BENGALURU: After several hospitals in Mumbai shut after their healthcare workers were found to be COVID-19 positive, the Kidwai Institute of Oncology here plans to make it mandatory for all its patients and their attendants to undergo COVID-19 test before they go for treatment. However, medical experts say though it’s a good idea, it’s not really feasible and also will cause a lot of hardship to patients.
“Anyone who walks into Kidwai for treatment irrespective of being symptomatic or not, will have to undergo this test. It is important for the safety of patients as well as healthcare professionals in the hospital. Unless they have a negative result they will not be allowed to get their treatment,” said Dr C Ramachandra, Director of Kidwai.
This means thousands of dialysis, chemotherapy and radiotherapy patients will now have their throat swabs taken and tested for coronavirus. According to him, the patients and their attendants will undergo Reverse Transcription- Polymerase Chain Reaction (RT-PCR) tests and as the institute has an in-house lab for testing, he claims the results can come in three hours. “Till that time we will take the patients’ contact details with address and they can either wait at the hospital or can come back after three hours,” he explained. Dr Ramachandra said the state government has given its nod. If the test kits are provided, then this new mandate will be put in place by Friday, he said.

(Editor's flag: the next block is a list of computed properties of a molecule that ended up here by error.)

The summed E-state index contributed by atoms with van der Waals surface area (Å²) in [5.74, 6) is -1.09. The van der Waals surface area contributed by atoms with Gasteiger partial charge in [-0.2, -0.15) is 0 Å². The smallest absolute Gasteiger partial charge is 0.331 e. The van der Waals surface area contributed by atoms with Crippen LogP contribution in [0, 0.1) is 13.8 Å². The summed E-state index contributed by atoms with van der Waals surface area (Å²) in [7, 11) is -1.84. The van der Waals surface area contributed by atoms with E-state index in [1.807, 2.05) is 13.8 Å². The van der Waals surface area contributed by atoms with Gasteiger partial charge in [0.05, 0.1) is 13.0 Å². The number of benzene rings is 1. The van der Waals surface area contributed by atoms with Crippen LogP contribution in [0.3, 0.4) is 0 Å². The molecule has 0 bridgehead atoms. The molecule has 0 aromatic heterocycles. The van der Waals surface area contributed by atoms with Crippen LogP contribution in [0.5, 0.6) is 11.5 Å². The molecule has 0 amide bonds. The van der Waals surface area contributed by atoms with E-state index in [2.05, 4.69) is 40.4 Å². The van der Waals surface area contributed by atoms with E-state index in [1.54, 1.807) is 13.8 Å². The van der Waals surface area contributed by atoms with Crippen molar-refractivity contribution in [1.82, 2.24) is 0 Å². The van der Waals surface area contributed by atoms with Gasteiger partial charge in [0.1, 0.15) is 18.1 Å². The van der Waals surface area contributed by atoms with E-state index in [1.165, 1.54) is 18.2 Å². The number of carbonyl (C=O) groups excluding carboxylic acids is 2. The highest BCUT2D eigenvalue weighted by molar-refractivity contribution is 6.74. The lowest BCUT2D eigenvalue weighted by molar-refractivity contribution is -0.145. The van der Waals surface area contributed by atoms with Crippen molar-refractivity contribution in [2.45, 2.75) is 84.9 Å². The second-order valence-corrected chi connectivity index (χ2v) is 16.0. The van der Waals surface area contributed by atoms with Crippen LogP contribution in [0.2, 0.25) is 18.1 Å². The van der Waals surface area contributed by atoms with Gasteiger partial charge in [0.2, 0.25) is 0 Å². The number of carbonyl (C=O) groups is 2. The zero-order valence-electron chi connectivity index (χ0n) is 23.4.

Once the test results come and if they turn positive, the patients will be kept in the isolation ward and BBMP will be informed for contact tracing. However, there was a mixed reaction from senior doctors from larger dialysis centres and public health experts. “We do dialysis for a minimum of about 300 patients per day and they will need to come 10 to 13 times. So every time they come for dialysis, can they be asked to undergo COVID test?” asked a senior doctor from a private hospital who also does dialysis. Public health expert Dr Giridhara Babu said, “This is shirking away from their responsibilities.
From anecdotal reports, it is clear the hospitals are not providing essential PPE to the healthcare workers. In the absence of essential PPE, the doctors will be forced to demand the COVID test from patients.” “Post-surgical societies’ guidelines suggest deferring elective surgeries. But emergencies and oncological surgeries cannot and should not be deferred.
Testing in such cases will enable decision making rational. If someone is asymptomatic with COVID, post operation, the patient may not do well. I support risk stratification and testing based on this,” said Dr Satyanarayana Mysore, pulmonologist, Manipal Hospitals. Anant Bhan, researcher and bio ethics expert said, “Health professionals have a duty to care towards their patients, but it’s also important for them to protect themselves, their colleagues and patients by reducing the chances of COVID-19 transmission.”